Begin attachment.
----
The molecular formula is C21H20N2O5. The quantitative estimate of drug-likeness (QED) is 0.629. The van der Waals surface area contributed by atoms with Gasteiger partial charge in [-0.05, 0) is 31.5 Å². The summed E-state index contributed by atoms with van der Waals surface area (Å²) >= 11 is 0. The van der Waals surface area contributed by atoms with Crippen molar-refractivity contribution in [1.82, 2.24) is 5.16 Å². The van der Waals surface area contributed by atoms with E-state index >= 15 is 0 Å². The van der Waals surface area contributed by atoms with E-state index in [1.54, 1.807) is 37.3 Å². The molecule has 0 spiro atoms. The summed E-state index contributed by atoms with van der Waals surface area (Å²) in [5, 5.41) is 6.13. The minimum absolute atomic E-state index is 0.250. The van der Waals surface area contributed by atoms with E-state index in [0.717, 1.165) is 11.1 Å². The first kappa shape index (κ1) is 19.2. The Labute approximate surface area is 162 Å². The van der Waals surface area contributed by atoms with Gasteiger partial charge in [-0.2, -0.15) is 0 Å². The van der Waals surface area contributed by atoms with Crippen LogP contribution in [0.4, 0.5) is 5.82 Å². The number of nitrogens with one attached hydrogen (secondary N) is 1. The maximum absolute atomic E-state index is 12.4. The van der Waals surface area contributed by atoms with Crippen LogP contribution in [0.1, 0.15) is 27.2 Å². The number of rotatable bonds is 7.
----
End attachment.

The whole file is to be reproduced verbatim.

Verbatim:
The molecular formula is C21H20N2O5. The quantitative estimate of drug-likeness (QED) is 0.629. The van der Waals surface area contributed by atoms with Gasteiger partial charge in [-0.05, 0) is 31.5 Å². The summed E-state index contributed by atoms with van der Waals surface area (Å²) >= 11 is 0. The van der Waals surface area contributed by atoms with Crippen molar-refractivity contribution in [1.82, 2.24) is 5.16 Å². The van der Waals surface area contributed by atoms with E-state index >= 15 is 0 Å². The van der Waals surface area contributed by atoms with E-state index in [1.54, 1.807) is 37.3 Å². The molecule has 0 spiro atoms. The summed E-state index contributed by atoms with van der Waals surface area (Å²) in [5, 5.41) is 6.13. The minimum absolute atomic E-state index is 0.250. The van der Waals surface area contributed by atoms with E-state index in [0.717, 1.165) is 11.1 Å². The first kappa shape index (κ1) is 19.2. The Labute approximate surface area is 162 Å². The van der Waals surface area contributed by atoms with Gasteiger partial charge in [-0.2, -0.15) is 0 Å². The van der Waals surface area contributed by atoms with Crippen LogP contribution in [0.4, 0.5) is 5.82 Å². The number of nitrogens with one attached hydrogen (secondary N) is 1. The maximum absolute atomic E-state index is 12.4. The van der Waals surface area contributed by atoms with Crippen LogP contribution in [0.1, 0.15) is 27.2 Å². The number of rotatable bonds is 7.